"Joseph Train was an Ayrshireman. I dersay he couldna helpit for he wes a very decent man for a', an' his wife was a very nice buddy too an' a gran' maker of boretree berry wine. . . . He was supervisor o' Excise at CastleDouglas an' deet there, an' he was a great collector o' antiquities an' hunted for them a' ower the country an' bocht awfu' lots o' rubbish fae folk joost tae get them tae fetch him things yt micht be o' mair use tae him. . . . We used tae visit them whenever we gaed tae Castle-Douglas, an' he cam' oor wey whiles too, for the doctor was antiquity mad as well as him "

His last poem, "The Wild Scot of Galloway," was published in 1848 in the Scottish Journal. Train's works are now all out of print, and it would contravene the intention and assigned limits of this article to give extracts. The following lines will show how keen his perceptions were. We feel as we read them that the sights and sounds on that Carsphairn hill-farm come to us in all their freshness :—

"Gin ye wad gang, lassie, to Garryhorn,
Ye micht be happy, I ween,

Albeit the cuckoo was never heard there,
And a swallow there never was seen.

While cushats coo round the Mill of Glenlee,
And little birds sing on the thorn,

Ye micht hear the bonnie heather-bleat croak
In the wilds of Garryhorn.

'Tis bonnie to see at the Garryhorn

Kids skippin' the highest rock,
And rapt in his plaid at Midsummer day
The moorman tending his flock.

The reaper seldom his sickle whets there
To gather in standing corn,

But many a sheep is to smear and shear
In the bughts of Garryhorn.

There are hams on the bauks at Garryhorn
Of braxy, and eke a store

Of cakes in the kist and peats in the neuk
To put aye the winter o'er.

There is aye a clog for the fire at yule,
With a browst for New-Year's morn,

And gin ye gang up, ye may sit like a queen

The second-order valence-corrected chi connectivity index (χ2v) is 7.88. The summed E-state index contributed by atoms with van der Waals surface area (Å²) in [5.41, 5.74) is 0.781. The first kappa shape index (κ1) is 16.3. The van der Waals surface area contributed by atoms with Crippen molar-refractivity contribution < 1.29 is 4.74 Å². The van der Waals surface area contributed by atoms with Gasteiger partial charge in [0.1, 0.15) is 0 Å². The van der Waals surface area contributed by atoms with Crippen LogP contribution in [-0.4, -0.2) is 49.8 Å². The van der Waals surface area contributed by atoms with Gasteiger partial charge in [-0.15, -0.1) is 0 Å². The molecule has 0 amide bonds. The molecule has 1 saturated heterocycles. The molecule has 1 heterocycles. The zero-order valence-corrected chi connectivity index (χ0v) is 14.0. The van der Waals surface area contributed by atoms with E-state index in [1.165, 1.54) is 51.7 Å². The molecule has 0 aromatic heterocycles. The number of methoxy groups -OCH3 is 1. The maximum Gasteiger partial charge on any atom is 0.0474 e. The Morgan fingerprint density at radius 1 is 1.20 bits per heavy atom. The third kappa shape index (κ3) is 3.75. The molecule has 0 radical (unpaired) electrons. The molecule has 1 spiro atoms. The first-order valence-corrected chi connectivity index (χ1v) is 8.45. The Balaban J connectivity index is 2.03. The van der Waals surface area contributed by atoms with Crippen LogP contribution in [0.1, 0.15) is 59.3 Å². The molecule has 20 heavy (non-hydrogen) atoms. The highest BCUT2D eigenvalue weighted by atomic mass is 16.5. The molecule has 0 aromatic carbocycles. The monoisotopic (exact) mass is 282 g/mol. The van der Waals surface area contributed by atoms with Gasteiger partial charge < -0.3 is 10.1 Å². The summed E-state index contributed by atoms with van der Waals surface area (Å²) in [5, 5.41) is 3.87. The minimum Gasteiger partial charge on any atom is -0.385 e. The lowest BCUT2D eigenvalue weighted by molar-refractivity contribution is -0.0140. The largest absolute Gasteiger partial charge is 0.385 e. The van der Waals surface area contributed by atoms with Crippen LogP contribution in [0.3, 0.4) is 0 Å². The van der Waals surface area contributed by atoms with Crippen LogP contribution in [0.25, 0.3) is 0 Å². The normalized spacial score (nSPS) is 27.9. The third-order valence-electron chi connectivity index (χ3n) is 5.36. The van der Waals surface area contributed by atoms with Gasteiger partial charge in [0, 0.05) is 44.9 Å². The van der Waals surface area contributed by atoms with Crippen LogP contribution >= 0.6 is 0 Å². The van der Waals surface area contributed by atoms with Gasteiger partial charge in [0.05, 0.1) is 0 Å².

In the chamber at Garryhorn.

We conclude with the following very fair estimate by a writer in 1873:

"Train was no mere dry-as-dust antiquarian. He was a man of taste and of some poetical ability. Already he had published two successive volumes of poetry before his acquaintance with Scott began. But no sooner did he discover how he could be useful to the greater poet than he abandoned all ambitious aims for himself and turned his efforts to promote the literary projects of his friend; and that without pay, and apparently without expectation that his name would ever be heard in connection with his work. I doubt whether history can adduce another such instance of a literary man so consecrating himself to be absorbed into the splendour of another."




N view of the strong latter-day tendency to turn the searchlight of enquiry into every corner of the life of Burns, to find the origin and to trace the inspiration of every scrap of his verse, it is remarkable that none even of his more recent editors has made use of available material to construct a connected account of the antecedents of "Auld Lang Syne." The word "antecedents" is used advisedly in preference to history, for of history, strictly speaking, Burns's song may be found to have none. As in sundry other cases, his own evidence on the subject is worthless. When in September, 1793, he wrote George Thomson with the song, his obvious intention was to mystify his correspondent. "One song more," he says, "and I have done-'Auld Lang Syne.' The air is but mediocre, but the following song-the old song of the olden times, and which has never been in print, nor even in manuscript, until I took it down from an old man's singing is enough to recommend any air." In a similarly cryptic and misleading manner he wrote Mrs Dunlop on 17th December, 1788:—

"Is not the Scotch phrase, 'Auld Lang Syne,' exceedingly expressive? There is an old song and tune which has often thrilled through my soul. You know I am an enthusiast in old Scotch songs. I shall give you the verses on the other sheet [where "Auld Lang Syne" accordingly appears]. Light be the turf on the breast of the Heaven-inspired poet who composed this glorious fragment! There is more of the fire of native genius in it than in half-a-dozen of modern English Bacchanalians!"

Burns, it will be observed, was not greatly burdened with modesty in his harmless deception. When he set himself to blindfold his correspondents he carried it bravely through. In this case, in fact, he overdid it so much as to go periiously near self-exposure. How could we have known that the song had never been in either print or manuscript until he took it down from an old man's singing? Was any one of the wandering songsters, old or young, who degrade the lyric into a plea for